Sequencing at Sea – performing real-time DNA sequencing in the middle of the Pacific Ocean

Yan Wei Lim, SDSU graduate student and author on the paper, exploring corals in the southern Line (Photo Credit: Rob Edwards)
Yan Wei Lim, SDSU graduate student and author on the paper, exploring corals in the southern Line (Photo Credit: Rob Edwards)

Main Point:

Scientists overcame equipment failure, space constraints and shark-infested waters to do real-time DNA sequencing in a remote field location.

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Study Further:

Daylight was breaking over the central Pacific and coffee brewing aboard the MY Hanse Explorer. Between sips, about a dozen scientists strategized for the day ahead. Some would don wetsuits and slip below the surface to collect water samples around the southern Line Islands’ numerous coral reefs. Others would tinker with the whirring gizmos and delicate machinery strewn throughout the 158-foot research vessel. All shared a single goal: Be the first research group to bring a DNA sequencer out into the field to do remote sequencing in real time. Against an ocean of odds, they succeeded.

This three-week, five-island expedition took place last year with a research crew including San Diego State University computer scientist Rob Edwards, biologist Forest Rohwer, postdoctoral scholar Andreas Haas and graduate student Yan Wei Lim. They were accompanied by several other researchers from the San Diego region and around the world. The researchers published an account of their trip and methods today in the journal PeerJ. Read More …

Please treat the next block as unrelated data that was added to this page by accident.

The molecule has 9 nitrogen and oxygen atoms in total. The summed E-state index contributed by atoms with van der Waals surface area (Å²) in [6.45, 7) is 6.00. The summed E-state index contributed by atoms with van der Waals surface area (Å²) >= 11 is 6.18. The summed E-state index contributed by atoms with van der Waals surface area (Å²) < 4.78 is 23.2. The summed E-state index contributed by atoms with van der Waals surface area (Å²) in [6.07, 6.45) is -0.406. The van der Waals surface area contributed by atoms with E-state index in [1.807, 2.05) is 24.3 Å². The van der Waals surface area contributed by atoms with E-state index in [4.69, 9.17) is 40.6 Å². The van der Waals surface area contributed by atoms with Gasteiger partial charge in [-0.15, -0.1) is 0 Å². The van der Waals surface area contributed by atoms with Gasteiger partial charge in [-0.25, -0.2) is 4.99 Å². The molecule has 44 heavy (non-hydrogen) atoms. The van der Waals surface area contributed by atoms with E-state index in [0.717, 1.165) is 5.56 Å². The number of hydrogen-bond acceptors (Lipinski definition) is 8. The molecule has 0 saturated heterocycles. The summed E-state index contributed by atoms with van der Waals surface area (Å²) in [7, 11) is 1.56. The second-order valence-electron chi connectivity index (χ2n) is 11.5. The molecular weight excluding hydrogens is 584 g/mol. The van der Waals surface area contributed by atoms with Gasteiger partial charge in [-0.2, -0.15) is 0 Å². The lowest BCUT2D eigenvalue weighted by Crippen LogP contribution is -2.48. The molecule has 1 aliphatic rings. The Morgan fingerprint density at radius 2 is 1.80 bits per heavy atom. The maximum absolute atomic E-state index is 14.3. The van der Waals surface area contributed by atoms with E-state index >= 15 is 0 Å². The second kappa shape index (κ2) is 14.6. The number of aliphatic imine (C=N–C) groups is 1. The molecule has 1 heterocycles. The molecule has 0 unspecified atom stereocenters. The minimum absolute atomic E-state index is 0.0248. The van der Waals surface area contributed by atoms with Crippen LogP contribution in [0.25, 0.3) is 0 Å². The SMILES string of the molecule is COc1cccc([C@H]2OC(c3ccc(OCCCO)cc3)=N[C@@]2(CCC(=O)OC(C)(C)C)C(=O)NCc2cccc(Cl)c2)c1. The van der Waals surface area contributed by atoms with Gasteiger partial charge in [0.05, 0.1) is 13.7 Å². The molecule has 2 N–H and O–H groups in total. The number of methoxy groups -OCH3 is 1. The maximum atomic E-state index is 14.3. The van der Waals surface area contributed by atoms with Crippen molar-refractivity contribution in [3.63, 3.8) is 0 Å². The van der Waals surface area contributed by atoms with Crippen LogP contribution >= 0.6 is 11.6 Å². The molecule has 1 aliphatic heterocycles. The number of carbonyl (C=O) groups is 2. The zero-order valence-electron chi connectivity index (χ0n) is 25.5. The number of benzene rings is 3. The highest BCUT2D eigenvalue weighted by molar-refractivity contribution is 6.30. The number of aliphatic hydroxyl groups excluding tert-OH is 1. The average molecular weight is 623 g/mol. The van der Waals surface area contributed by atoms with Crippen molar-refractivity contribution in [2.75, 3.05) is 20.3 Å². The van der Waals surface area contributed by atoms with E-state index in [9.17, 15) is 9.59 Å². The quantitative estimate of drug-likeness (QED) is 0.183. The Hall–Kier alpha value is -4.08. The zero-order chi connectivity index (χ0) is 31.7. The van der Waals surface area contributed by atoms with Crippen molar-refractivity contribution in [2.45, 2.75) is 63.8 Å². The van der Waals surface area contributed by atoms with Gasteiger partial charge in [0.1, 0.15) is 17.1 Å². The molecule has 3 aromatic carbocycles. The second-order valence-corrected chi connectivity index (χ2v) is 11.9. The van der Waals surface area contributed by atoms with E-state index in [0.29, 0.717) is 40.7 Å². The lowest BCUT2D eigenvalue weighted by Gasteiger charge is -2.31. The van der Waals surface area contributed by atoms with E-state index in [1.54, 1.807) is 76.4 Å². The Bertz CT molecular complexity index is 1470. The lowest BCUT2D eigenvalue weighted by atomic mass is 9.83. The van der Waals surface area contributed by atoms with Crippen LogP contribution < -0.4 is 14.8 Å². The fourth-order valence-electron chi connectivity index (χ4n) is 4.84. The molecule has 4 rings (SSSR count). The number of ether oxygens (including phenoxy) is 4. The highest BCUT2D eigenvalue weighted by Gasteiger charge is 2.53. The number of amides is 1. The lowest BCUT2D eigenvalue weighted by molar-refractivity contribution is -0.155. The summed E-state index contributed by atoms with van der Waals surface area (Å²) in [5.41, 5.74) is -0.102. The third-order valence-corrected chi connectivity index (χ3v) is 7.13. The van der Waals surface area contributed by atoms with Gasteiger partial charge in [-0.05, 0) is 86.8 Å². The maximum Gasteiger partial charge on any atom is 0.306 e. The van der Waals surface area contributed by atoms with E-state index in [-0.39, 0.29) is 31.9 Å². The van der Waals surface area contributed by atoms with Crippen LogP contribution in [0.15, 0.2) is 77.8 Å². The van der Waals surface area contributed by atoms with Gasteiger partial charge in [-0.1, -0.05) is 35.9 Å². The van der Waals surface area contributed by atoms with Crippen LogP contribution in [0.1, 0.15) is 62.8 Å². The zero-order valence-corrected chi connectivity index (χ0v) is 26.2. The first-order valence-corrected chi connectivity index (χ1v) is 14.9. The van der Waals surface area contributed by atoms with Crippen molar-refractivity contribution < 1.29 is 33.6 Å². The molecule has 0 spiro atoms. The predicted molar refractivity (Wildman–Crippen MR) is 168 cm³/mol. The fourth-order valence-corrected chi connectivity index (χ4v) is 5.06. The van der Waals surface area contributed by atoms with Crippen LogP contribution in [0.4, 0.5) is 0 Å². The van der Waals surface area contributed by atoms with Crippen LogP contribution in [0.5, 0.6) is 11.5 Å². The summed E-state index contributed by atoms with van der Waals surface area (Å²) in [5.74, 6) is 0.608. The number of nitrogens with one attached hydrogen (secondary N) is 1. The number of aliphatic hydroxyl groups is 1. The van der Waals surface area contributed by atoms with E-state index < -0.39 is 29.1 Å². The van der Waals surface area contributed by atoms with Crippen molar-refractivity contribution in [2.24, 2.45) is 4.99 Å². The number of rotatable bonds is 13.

YbeY is essential for fitness and virulence of Vibrio cholerae and keeps the RNA household in order

Main Points:

YbeY is a conserved protein that is present in most bacteria. A study published on June 5th in PLOS Pathogens examines the function of YbeY in the cholera bacterium and reveals critical roles in RNA metabolism in this and other pathogenic bacteria.

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PLOS Pathogens

Study Further:

Graham Walker, from the Massachusetts Institute of Technology, USA, and colleagues previously studied E. coli YbeY and found that it acts as an “RNase”—a protein that deliberately and specifically cuts RNA molecules and thereby regulates their availability and activity. Turning to Vibrio cholerae to examine the role of YbeY in disease-causing pathogens, they now report that YbeY is essential in this pathogen, critical for cell fitness and general stress tolerance, and involved in the regulation of different classes of RNA targets.

Like in higher organisms, genetic information contained in the DNA of bacteria gets “transcribed” into RNA molecules. Some of these RNAs serve as templates for proteins, others form part of the bacterial protein factories (so-called ribosomes), and yet another group consists of small regulatory RNAs that modulate cellular functions of the bacteria and their hosts.  The researchers demonstrate that YbeY is needed in generating the components for functional ribosomes, for their assembly, and for ribosome quality control—eliminating defective protein factories before they turn out faulty products. Read More …

Public defibrillator shortage helping to boost heart attack deaths away from hospital